Fergie’s Forest

UW School of Medicine alumnus has dedicated decades to keeping ski patrol teams safe and responding to hundreds of emergencies with expert care.


Geoffrey Ferguson, Fergie on ski patrol.Geoffrey Ferguson, MD ‘74, known to many as “Fergie,” has spent the last 35 years dedicated to helping people in the Alpental valley. This three-sided canyon is tucked away on the North Side of Snoqualmie Pass, Washington — an area as beautiful as it can be brutal.

If there’s a serious accident on the ski hill, Ferguson is probably on the scene. An optimist might say he’s always at the right place at the right time, but the reality is that he’s hustling as hard as he can to help the patient and the responding team.

Ferguson graduated from the University of Washington School of Medicine in 1974 and has spent his professional career as a vascular and interventional radiology specialist. In 1988, he completed the prerequisite medical training, now known as Outdoor Emergency Care (OEC), to become a ski patroller.

Fergie's Forest signWhen Ferguson joined the Alpental Ski Patrol in the late 1980s, all four base areas at Snoqualmie were separate ski areas with separate patrols. When the resorts merged to become the Summit at Snoqualmie, the four different patrols also merged. One of Ferguson’s first stamps on the area was developing a consistent training system for all patrols.

“He joined at such an important time and continues to help tremendously by keeping the patrol and fire department working seamlessly together,” says Jay Wiseman, fire chief of Snoqualmie Pass Fire and Rescue.

Keeping skiers safe during COVID-19
Before every ski season begins, you can find Ferguson up at one of the Summit’s first-aid rooms, preparing for the season ahead. Leading up to the 2020-21 ski season, he would face his most difficult pre-season challenge yet: developing a plan to keep guests, patrollers and employees from getting sick during the COVID-19 pandemic and creating a response plan in case they did.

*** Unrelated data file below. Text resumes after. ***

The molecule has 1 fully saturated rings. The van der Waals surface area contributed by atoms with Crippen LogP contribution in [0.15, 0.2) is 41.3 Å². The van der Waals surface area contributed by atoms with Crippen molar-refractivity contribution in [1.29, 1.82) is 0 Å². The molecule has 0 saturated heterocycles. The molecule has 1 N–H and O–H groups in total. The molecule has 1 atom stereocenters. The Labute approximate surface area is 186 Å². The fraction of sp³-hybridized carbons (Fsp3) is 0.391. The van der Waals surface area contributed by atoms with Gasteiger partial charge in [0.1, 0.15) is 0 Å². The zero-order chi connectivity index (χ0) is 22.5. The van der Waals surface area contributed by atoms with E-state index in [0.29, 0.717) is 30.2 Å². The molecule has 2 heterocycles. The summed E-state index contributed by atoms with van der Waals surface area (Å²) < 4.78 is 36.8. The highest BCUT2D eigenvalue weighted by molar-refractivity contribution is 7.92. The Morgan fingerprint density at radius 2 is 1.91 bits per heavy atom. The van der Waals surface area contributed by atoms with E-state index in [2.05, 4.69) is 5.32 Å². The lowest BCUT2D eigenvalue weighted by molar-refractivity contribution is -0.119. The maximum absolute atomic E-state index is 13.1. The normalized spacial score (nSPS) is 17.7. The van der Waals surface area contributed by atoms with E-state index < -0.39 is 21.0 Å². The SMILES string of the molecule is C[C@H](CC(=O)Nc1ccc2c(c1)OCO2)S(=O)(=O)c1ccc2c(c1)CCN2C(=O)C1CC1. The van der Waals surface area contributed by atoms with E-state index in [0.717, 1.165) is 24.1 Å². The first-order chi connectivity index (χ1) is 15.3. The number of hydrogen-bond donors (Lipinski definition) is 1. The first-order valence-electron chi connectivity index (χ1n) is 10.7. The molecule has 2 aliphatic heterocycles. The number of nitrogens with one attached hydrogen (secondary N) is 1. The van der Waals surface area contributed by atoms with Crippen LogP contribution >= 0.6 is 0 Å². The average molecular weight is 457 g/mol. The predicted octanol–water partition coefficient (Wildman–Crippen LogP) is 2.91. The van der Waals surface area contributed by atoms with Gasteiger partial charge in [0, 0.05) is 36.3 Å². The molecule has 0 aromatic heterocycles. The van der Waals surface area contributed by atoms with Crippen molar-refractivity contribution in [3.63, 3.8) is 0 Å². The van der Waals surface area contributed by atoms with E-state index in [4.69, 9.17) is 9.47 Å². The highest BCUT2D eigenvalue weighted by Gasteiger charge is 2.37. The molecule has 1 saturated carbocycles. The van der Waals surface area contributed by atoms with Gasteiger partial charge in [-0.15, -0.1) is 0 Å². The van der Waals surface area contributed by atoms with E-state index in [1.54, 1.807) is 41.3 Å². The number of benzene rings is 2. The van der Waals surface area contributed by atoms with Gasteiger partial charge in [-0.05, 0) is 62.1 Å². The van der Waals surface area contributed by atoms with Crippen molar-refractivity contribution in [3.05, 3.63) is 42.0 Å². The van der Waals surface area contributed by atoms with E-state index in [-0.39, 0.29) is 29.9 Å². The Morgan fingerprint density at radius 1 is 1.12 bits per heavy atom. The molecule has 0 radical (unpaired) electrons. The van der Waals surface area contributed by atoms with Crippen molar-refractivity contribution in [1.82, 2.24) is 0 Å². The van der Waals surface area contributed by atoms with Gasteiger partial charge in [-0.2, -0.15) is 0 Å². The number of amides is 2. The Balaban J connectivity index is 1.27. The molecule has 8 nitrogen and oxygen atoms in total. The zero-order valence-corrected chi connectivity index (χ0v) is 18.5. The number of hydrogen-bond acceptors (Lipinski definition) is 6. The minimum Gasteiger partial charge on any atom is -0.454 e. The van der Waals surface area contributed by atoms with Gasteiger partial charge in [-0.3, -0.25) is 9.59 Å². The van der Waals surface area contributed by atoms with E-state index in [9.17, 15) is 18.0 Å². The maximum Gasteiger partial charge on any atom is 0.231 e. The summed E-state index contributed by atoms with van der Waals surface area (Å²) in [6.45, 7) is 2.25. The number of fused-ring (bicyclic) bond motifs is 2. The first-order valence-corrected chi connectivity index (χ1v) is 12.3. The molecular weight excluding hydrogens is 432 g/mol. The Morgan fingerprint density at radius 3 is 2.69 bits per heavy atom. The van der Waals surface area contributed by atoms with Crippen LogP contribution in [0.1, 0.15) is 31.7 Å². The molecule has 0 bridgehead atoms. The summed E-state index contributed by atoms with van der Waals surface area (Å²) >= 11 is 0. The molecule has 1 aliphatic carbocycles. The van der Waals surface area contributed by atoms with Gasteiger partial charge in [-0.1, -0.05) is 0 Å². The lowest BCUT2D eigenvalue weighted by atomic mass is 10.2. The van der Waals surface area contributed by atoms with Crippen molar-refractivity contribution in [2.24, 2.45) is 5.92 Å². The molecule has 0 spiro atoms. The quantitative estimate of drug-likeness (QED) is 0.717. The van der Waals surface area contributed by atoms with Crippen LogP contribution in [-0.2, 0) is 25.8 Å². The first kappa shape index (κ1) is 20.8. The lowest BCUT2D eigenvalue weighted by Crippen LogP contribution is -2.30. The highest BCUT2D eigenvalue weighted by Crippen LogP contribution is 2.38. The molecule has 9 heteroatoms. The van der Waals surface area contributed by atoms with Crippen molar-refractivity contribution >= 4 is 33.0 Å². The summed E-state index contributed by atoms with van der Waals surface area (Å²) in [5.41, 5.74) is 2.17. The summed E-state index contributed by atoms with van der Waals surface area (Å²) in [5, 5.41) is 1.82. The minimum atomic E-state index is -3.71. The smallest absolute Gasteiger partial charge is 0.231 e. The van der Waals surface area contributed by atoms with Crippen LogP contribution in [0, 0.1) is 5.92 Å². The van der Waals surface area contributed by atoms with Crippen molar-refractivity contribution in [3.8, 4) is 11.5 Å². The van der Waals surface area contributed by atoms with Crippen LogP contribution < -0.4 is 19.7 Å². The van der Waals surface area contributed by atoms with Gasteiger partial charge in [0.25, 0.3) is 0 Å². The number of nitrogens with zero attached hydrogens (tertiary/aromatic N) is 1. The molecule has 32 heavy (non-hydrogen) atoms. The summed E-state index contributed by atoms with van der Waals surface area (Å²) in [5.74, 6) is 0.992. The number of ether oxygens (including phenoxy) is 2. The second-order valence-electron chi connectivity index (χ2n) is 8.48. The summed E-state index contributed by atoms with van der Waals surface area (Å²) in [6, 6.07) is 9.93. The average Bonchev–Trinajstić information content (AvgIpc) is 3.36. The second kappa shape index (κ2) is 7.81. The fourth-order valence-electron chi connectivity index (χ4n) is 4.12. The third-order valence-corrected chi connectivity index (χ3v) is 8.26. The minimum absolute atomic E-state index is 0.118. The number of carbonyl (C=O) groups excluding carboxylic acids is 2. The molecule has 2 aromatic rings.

After growing frustrated with how long it took for employees to receive COVID-19 test results, he brought rapid on-site testing to the mountain. When Ferguson learned that COVID-19 vaccines were becoming available to first responders, he put all of his energy into making a dose available for every patroller by working collaboratively with Snoqualmie Valley Hospital. By March 2021, every patroller who wanted a vaccine was fully vaccinated.

“It feels like this is him giving back to the world,” says Rob Gibson, director of the Summit at Snoqualmie Ski Patrol. “With everything that he does with patrol, with SPART (Ski Patrol Rescue Team), his medical practice, photography, what he does is just tremendous.”

A lifesaving legacy
Ferguson has responded to hundreds of emergency calls, and everyone who has worked with him has a story to tell. Wiseman recalls a skier who panicked after fracturing his clavicle, refusing to allow anyone to touch him; only Ferguson’s calm demeanor could reassure the patient. Another volunteer patroller at Alpental remembers crawling into a tree well with Ferguson to realign and splint a knee injury before extracting the patient, saying that Ferguson made a difficult rescue seem routine.

One especially well-known rescue was featured in the book “Found: A Life of Mountain Rescue.” Ferguson and a team of approximately 60 volunteers saved the life of a skier caught in an avalanche and who had suffered a broken leg and a fractured pelvis with severe internal bleeding. The team pulled the skier out of the Slot Couloir and back over Mount Snoqualmie through “The Notch” on the shoulder of Mount Snoqualmie in a 13-hour rescue effort in high avalanche conditions.

Over the decades that he’s volunteered at the Summit, Ferguson has received 17 awards from his peers, including Outstanding First-Aid Room Patroller and Most Inspirational Patroller for the 2020–21 season.

Yet, despite his many life-saving rescues, Ferguson remains humble. Aside from an incident debrief, you’d never know how instrumental he was in saving a patient’s life unless you asked him — and even then, he’d likely pass the accolades to his fellow team members.

To recognize his many contributions and the important work he’ll continue to do, Ferguson’s legacy was recently etched into Alpental’s history with a run named in his honor. The run, tucked under the entrance to Shot Six and next to the second “Danger Cliff” sign at the far end of Breakover, will forever be known as Fergie’s Forest.

Written by Andrew Kollar, with contributions by Stephanie Perry

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With a gift to the UW Medicine Service Learning Fund, which provides support for students engaged in service learning or advocacy activities.